May

8

Catholic Bishop Pleads Not Guilty on Charges of Drunk Driving

By johnclark

By

This week, Bishop Robert McManus, the 61-year-old leader of the Roman Catholic Church in Worcester, Massachusetts, pleaded not guilty to a charge of drunk driving, according to a report from Fox News.

Sources say McManus was arrested for a DUI in Narragansett, Rhode Island, after reportedly crashing into another car and fleeing from the scene, according to a police report.

The driver of the car that McManus allegedly struck reportedly called police after the accident. Sources also note that McManus has a vacation home near the scene of the accident.

After his arrest, McManus was briefly detained by police, but sources say the bishop pleaded not guilty during his arraignment and has been released from jail after posting a $1,000 bond.

During the arraignment, where he formally received his charges, the bishop wore his white clerical collar and sat in silence, allowing his local DUI attorney to enter the plea for him, sources say.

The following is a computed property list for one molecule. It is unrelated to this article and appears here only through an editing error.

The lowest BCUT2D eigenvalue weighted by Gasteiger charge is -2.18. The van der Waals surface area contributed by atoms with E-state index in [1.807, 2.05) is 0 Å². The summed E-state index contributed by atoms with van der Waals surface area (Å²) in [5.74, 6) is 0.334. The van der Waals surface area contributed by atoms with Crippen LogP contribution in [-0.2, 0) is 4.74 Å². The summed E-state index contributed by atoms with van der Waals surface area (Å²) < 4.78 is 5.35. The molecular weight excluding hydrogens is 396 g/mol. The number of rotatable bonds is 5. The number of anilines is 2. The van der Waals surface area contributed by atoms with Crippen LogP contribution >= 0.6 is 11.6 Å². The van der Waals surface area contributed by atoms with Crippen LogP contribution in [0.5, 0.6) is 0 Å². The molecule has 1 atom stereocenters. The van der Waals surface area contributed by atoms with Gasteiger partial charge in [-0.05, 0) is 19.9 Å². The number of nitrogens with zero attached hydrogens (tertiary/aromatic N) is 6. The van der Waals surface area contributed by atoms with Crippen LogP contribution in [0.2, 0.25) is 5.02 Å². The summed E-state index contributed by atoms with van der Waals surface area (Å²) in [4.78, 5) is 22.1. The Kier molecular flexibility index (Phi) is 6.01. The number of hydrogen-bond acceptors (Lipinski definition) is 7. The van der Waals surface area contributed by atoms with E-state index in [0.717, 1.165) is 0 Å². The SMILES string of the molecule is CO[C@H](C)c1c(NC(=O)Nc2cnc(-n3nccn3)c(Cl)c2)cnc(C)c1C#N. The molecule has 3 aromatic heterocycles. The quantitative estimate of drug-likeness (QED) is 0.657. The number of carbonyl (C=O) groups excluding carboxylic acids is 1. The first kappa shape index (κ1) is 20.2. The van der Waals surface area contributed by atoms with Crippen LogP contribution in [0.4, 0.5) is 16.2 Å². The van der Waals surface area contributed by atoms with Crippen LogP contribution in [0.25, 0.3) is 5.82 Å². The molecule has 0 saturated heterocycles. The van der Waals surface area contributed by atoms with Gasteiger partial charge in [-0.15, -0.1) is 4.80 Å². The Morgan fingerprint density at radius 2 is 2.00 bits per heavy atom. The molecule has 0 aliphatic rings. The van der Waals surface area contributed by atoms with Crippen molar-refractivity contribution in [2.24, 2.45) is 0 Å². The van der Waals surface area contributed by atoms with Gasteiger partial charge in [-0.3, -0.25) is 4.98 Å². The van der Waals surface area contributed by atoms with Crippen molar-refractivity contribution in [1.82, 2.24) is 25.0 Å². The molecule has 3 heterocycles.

His attorney told reporters outside the courtroom that the bishop has been instructed to refrain from commenting on the matter.

The attorney, however, did cite a statement issued by McManus on Monday that admitted to a “terrible error in judgment” stemming from the bishop’s decision to drive after drinking a few glasses of wine earlier that evening.

In his statement, McManus said there was “no excuse for the mistake I made,” and he promised to “make amends and accept the consequences of my action.”

McManus also made a sincere plea for forgiveness from his church community, as well as his friends and family, according to sources.

Despite this apparent confession, though, McManus pleaded not guilty in court, which means his DUI attorney may believe the bishop could escape the charges of drunk driving and fleeing the scene of an accident.

Sources say McManus refused to take a blood alcohol test at the scene of the crime, which could lead to further civil penalties, but also complicates the prosecutor’s attempt to convict him.

The bishop is a native of Providence, Rhode Island, and reportedly worked as an auxiliary bishop in Rhode Island’s largest city for five years.

In 2004, McManus was appointed to lead the Worcester Diocese in Massachusetts. Sources say he has also served as the chairman of the U.S. Conference of Catholic Bishops’ Committee on Education.

The bishop’s next court appearance will happen on May 28, when he will begin to fight against the drunk driving charges the state has leveled against him.

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